Kathleen and Judi at Eisenhauer Chapel in Colorado

Gold Star Wives at Eisenhauer Chapel Memorial Service

How best can we meet the challenge of being helpful/supportive to friends, co-workers and employees who may have experienced deep and lasting wounds from traumatic experiences?

In fact, old emotional wounds can cause numbness, rage and anxiety and may be invisible to the rest of the world. For example, when 1st Sergeant Louis McShane received his honorable discharge from the U.S. Army in 1947 after World War II, he remembers throwing his duffel bag over his shoulder and walking out into sunshine after a handshake and hearing the words: “Go home and get a job.”

Fifty years later, after his wife’s death, Louis broke down. He began to speak about the horrors he had heard and seen on the beaches of Normandy where he witnessed comrades impaled by bayonets and others drowning as they tried to swim to shore wearing ninety pounds of gear during the Allied Landing.

“I don’t know how I made it back alive,” he repeated. “I always carried a kind of guilt.”

For years, Louis kept the burden of what he had seen to himself. His employers, family and even his close friends knew only that he had been in the army and that he was a workaholic when he returned.  No one except Louis knew that he woke most nights in a cold sweat. Working long hours was his way of coping with obsessive thoughts and nightmares.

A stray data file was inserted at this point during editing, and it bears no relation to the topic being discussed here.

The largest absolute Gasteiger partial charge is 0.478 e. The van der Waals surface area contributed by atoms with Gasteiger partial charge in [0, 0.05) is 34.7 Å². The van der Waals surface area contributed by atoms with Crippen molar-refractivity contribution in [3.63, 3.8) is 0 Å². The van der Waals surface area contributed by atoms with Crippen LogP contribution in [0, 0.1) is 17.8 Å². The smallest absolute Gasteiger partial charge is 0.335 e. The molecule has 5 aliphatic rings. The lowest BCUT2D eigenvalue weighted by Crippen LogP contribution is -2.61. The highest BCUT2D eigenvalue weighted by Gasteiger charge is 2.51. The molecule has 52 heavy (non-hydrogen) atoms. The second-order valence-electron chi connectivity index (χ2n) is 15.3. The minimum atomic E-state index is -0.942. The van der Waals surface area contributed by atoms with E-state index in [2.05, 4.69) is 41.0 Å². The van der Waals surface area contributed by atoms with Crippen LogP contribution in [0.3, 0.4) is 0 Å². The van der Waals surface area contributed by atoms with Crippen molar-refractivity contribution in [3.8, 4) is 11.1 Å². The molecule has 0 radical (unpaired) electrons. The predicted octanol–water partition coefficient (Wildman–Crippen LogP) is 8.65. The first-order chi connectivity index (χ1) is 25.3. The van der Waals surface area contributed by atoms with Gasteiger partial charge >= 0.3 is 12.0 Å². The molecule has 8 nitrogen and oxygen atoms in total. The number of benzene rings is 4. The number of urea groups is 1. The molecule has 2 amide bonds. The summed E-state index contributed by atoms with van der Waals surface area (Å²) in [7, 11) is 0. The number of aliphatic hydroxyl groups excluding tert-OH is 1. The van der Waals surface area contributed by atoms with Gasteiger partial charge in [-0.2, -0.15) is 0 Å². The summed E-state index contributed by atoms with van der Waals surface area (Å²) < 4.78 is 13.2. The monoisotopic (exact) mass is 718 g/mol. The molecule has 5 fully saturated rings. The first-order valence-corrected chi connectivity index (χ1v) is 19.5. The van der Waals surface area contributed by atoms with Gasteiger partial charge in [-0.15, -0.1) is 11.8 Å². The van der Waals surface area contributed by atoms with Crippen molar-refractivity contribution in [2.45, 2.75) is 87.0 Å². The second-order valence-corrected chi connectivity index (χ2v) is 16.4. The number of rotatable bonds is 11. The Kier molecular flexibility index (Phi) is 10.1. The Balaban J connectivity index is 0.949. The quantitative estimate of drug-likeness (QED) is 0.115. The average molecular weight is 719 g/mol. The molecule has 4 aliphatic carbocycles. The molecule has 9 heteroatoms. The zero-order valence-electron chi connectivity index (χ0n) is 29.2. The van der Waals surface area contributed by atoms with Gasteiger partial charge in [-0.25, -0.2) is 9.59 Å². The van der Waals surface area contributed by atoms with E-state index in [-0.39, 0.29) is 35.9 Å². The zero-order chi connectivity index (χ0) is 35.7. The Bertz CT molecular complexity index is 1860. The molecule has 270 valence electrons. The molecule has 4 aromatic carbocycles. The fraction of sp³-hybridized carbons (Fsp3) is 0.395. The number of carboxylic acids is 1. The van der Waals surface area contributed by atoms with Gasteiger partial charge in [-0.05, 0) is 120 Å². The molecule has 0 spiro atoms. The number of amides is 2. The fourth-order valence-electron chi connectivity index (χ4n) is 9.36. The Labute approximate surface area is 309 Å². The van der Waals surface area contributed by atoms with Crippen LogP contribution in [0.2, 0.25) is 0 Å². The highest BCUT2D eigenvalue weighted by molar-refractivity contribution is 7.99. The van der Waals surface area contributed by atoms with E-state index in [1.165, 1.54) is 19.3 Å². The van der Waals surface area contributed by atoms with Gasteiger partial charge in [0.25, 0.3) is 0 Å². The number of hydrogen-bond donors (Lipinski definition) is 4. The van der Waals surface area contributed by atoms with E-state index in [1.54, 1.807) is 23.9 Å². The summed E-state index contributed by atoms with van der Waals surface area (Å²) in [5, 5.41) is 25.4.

Direct experience with traumatizing events has the potential to evoke a lasting stress reaction. Besides war – motor vehicle accidents, plane crashes, nuclear meltdowns, child and spousal abuse, being a victim of rape, can all shatter a sense of security and make the world feel like a hostile environment.

Witnessing a death through murder, combat or disaster seems to permeate personal stability and have the most lingering emotional and physical effects that may be accompanied by a prolonged silence, even guilt, about the event.

There can also be collateral damage within families; for every person who is on active duty in a war zone, there is often a spouse, partner or family member enduring the prolonged stress of anxiously awaiting their safe return, and, in today’s military, this might be husband and/or wife.   Recent research on the 137,000 female troops who have served in Iraq and Afghanistan reveal a different phenomenon than past wars. In previous wars, women primarily witnessed the results of combat as nurses receiving the wounded. Today they participate in long deployments alongside their male counterparts and suffer from exposure to inflicting death with M-16s and grenade launchers, along with experiencing ambushes, mortar attacks and fallen comrades. Children have reported that, “mommy isn’t the same anymore,” when mothers return home from war zones. Women returning from combat appear to be showing symptoms of mental health and adjustment problems at roughly the same rate as men, but Ronald Kessler of Harvard University and author of a landmark study on PTSD says that, because Iraq was the first war in which women were so exposed to hostile fire, the outcome is only starting to be understood.

Unrecognized and untreated post-traumatic stress disorder  (PTSD) is known to disturb physical health, emotional status and relationships with friends, family members and co-workers. Symptoms include flashbacks, nightmares, or constant fear. Some sufferers say they feel “crazy” and worry that they will end up homeless. They are awakened night after night by dreams about exploding mortars and barking dogs.